Photo Attribution: By Chris A. Hamilton, Brent E. Hendrixson, Jason E. Bond [CC BY 4.0 (https://creativecommons.org/licenses/by/4.0)], via Wikimedia Commons 

Did you know that Gabbs, Nevada is home of the largest turantula migration?

Here in northern Nevada we have the Desert Tarantula, not often do we see them, and we hope that if you do see one you will leave it be. If by unfortunate chance one has found its way into your home and you can muster up the courage to capture it and set it outside, we would be very happy. BUT if your afraid of spiders we totally understand, particularly when one comes along in such a large size, so please call us here at Truckee Meadows Pest Control and we will be happy to come remove it from your home.

Here in the Truckee Meadows Pest Control office we have one on display, his name is Harry Potter and his story is bitter sweet. Harry Potter was captured in a residence in Sparks Nevada, he had found his way into the residence and the property owner was kind enough to call to have him removed. A technician arrived at the residence and found him in the home where the owner had put a bowl over him with a couple of unnecessary large rocks to hold the bowl in place. Once the technician removed the bowl, Harry Potter was gathered up with care and placed in a container and brought back to the office. Everyone found him fascinating and just thought he was such a sweet turatula, unfortunately since he was male we knew the life he had left would be brief. We decided to keep him, placing him in our large critter keeper, we took good care of him until he passed. Our decision to keep him was for the fact that it was late in the season, if we had set him free he would have either died from exhaustion or the cold, even if per chance he did find a mate on his march to procreate he would have been eaten anyway by the female. We had also decided at that time he would be a great specimen for educational purposes and at the end of his life we would proudly display him along beside the other native insects we have here in the office.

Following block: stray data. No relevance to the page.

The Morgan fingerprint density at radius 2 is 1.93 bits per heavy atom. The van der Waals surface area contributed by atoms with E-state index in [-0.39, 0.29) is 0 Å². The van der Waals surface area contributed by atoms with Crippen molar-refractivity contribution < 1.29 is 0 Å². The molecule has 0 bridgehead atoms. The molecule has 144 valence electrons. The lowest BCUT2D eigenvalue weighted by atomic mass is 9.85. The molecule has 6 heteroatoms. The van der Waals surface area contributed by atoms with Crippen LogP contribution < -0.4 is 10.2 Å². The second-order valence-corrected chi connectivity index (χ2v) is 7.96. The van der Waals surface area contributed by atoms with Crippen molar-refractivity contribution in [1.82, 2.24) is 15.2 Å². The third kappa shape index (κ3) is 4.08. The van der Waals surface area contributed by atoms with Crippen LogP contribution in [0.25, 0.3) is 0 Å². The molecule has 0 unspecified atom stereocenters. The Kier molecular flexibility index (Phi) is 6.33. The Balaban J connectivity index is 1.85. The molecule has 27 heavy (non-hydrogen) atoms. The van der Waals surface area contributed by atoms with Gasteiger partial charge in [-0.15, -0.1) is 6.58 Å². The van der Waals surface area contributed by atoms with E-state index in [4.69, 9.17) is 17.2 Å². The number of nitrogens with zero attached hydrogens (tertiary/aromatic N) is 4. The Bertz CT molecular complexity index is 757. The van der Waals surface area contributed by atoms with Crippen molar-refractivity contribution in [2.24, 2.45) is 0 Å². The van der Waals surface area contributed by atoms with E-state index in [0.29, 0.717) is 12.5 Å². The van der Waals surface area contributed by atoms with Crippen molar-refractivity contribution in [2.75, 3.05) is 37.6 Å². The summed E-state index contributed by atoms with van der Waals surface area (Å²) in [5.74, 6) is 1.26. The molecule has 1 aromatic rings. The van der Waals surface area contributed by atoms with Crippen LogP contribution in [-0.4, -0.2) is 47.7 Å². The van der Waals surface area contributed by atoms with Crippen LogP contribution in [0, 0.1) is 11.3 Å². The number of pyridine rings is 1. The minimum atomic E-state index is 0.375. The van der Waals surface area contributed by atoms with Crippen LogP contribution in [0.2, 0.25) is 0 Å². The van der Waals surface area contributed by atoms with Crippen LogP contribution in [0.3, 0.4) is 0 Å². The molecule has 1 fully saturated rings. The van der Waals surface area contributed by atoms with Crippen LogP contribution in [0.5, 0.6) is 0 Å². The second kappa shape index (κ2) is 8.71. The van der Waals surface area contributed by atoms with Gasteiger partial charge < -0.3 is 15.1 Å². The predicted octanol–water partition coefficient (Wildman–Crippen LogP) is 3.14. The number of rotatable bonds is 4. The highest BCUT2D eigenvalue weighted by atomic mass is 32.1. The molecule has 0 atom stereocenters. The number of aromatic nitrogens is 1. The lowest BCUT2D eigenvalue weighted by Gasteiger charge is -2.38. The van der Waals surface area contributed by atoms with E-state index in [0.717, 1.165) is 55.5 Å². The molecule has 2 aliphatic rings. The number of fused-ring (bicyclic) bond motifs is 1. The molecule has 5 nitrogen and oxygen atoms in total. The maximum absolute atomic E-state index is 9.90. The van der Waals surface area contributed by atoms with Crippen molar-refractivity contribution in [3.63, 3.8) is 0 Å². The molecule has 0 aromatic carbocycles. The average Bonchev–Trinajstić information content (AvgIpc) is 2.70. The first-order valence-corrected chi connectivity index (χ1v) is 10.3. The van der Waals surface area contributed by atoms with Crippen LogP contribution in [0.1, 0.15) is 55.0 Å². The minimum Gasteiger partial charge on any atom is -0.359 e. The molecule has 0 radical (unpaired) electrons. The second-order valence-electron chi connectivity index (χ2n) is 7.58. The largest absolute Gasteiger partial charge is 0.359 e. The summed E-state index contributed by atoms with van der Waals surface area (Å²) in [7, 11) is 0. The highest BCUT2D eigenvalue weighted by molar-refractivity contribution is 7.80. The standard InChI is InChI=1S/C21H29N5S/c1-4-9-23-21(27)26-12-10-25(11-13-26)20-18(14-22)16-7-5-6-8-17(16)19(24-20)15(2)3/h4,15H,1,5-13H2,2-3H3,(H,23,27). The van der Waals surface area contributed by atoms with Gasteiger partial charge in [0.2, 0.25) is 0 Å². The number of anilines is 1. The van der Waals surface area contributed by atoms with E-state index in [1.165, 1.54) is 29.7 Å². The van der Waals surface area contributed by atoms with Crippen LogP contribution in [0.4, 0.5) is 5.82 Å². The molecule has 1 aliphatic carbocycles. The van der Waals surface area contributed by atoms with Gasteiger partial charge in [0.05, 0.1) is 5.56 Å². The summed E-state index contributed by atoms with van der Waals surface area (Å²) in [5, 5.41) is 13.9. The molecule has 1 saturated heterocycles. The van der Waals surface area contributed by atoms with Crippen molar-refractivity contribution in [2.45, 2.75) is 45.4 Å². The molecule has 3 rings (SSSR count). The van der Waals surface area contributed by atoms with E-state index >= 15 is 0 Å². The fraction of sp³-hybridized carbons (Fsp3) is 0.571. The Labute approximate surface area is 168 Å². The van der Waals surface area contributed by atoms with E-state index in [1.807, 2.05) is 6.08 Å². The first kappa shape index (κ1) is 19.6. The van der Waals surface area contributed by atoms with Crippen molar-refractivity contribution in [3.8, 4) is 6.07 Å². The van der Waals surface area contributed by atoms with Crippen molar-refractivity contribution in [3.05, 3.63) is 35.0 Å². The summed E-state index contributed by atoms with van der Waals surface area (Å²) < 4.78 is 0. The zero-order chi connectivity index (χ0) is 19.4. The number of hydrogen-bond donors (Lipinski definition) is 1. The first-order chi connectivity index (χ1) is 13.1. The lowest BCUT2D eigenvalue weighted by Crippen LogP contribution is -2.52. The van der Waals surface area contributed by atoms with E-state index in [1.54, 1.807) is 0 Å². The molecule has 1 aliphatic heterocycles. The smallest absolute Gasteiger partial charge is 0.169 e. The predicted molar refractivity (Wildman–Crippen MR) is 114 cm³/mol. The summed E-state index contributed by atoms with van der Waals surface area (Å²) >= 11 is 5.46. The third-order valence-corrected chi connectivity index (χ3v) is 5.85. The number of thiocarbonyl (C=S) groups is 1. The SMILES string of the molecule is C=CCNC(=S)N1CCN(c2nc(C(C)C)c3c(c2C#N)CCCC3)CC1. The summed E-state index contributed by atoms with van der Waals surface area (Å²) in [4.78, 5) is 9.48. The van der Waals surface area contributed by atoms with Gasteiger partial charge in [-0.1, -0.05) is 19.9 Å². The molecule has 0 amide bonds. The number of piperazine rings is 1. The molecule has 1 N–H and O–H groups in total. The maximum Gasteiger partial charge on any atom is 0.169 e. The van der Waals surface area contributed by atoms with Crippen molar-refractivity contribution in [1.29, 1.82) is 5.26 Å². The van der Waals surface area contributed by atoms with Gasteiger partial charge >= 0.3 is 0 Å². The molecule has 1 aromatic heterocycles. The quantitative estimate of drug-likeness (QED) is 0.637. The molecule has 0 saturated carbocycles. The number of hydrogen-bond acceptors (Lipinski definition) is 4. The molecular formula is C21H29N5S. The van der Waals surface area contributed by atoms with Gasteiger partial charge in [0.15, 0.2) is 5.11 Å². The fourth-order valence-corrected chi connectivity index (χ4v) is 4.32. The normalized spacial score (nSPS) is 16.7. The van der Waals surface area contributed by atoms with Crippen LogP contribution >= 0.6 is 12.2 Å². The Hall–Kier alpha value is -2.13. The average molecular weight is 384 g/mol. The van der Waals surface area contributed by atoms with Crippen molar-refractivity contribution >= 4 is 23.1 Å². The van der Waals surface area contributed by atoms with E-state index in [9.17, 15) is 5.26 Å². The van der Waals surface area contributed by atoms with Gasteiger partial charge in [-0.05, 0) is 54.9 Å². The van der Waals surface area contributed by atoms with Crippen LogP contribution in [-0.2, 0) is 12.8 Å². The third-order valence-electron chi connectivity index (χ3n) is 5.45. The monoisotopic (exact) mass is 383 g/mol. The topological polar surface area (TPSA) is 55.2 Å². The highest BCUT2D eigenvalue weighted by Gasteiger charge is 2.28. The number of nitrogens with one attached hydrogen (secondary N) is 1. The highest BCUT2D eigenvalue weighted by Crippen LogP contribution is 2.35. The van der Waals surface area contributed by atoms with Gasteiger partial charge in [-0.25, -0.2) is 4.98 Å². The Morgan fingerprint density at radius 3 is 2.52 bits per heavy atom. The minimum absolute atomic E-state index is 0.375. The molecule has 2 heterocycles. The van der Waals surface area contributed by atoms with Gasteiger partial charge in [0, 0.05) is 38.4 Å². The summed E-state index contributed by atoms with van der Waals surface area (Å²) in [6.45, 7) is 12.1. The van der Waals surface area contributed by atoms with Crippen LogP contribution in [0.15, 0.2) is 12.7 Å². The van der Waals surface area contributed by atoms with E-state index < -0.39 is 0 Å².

During this time of year, usually September through October male tarantulas are on the move in search of a female, they have been known to travel up to 50 miles in search of a mate. The females just hang out in their burrows and if a suitor appears, she will investigate and decide if he is her soulmate or not and if it isn’t she will kill him and eat him. Then again, she will kill and eat the successful one as well, unless he is able to escape her. Males have been known to live up to ten to twelve years, however on average they only live six to eight years. Females on the other hand can live more than twenty years and will produce 500 to 1000 young at each mating.

Desert tarantulas are beneficial, they feed mostly on other insects, mostly crickets, grasshoppers, caterpillars and beetles. They can eat lizards, mice and other spiders. They have large fangs but a weak venom, they are docile and would rather flee than bite but if one where to bite it is no worse than a bee sting and poses no serious concern unless the bite becomes infected or the victim shows signs of an allergic reaction. Desert Tarantulas like most turantula species have another self-defense mechanism they prefer to use when cornered or molested. Tarantulas have urticating hairs (setae) on their upper abdomens, these hairs have little barbs. When the turantula rubs its legs on these hairs it will flick the hairs in the direction of any animal that is bothering it, including humans. These hairs act as an irritant, they can become embedded and can cause temporary blindness to their predators and a physical irritation that is of much discomfort, these hairs are an irritant even to humans. It is unlikely you would experience a turantula doing that too you unless per chance you were not in your right mind, (for whatever reason) and decided the turantula would be fun to play with or agitate.  The desert turantula is just another misunderstood creature in our environment. Despite its scary appearance and our popular culture demonizing them, this fascinating arachnid is docile, reclusive and mostly harmless.

In the fall male tarantulas will be on the march to breed and so too will be the males of other spider species. In the fall is when most of us see an influx of spiders, both inside and outside. If you are having an influx of spiders we can help, just call us here at Truckee Meadows Pest Control 775-332-0604, control is what it’s all about.